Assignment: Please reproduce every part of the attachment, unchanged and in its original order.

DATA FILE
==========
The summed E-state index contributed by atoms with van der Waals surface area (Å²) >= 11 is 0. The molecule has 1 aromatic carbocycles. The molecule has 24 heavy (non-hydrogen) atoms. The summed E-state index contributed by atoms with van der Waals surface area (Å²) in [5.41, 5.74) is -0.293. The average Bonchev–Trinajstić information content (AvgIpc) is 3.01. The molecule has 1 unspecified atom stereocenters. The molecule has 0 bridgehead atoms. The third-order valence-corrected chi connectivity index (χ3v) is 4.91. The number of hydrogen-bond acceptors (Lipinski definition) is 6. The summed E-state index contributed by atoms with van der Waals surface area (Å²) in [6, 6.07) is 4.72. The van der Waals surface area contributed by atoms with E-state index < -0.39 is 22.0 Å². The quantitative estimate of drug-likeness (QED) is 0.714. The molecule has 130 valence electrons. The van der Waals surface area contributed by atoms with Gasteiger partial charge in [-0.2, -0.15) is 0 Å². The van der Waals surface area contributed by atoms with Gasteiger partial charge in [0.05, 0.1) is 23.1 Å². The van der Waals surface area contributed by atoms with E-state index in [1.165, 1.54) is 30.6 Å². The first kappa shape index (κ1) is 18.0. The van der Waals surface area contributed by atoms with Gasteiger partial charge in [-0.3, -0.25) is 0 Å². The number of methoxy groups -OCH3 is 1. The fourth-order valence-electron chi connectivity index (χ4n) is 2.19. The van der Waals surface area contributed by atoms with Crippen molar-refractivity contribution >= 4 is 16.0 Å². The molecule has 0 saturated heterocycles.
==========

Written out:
The summed E-state index contributed by atoms with van der Waals surface area (Å²) >= 11 is 0. The molecule has 1 aromatic carbocycles. The molecule has 24 heavy (non-hydrogen) atoms. The summed E-state index contributed by atoms with van der Waals surface area (Å²) in [5.41, 5.74) is -0.293. The average Bonchev–Trinajstić information content (AvgIpc) is 3.01. The molecule has 1 unspecified atom stereocenters. The molecule has 0 bridgehead atoms. The third-order valence-corrected chi connectivity index (χ3v) is 4.91. The number of hydrogen-bond acceptors (Lipinski definition) is 6. The summed E-state index contributed by atoms with van der Waals surface area (Å²) in [6, 6.07) is 4.72. The van der Waals surface area contributed by atoms with E-state index < -0.39 is 22.0 Å². The quantitative estimate of drug-likeness (QED) is 0.714. The molecule has 130 valence electrons. The van der Waals surface area contributed by atoms with Gasteiger partial charge in [-0.2, -0.15) is 0 Å². The van der Waals surface area contributed by atoms with Gasteiger partial charge in [0.05, 0.1) is 23.1 Å². The van der Waals surface area contributed by atoms with E-state index in [1.165, 1.54) is 30.6 Å². The first kappa shape index (κ1) is 18.0. The van der Waals surface area contributed by atoms with Gasteiger partial charge in [-0.3, -0.25) is 0 Å². The number of methoxy groups -OCH3 is 1. The fourth-order valence-electron chi connectivity index (χ4n) is 2.19. The van der Waals surface area contributed by atoms with Crippen molar-refractivity contribution >= 4 is 16.0 Å². The molecule has 0 saturated heterocycles.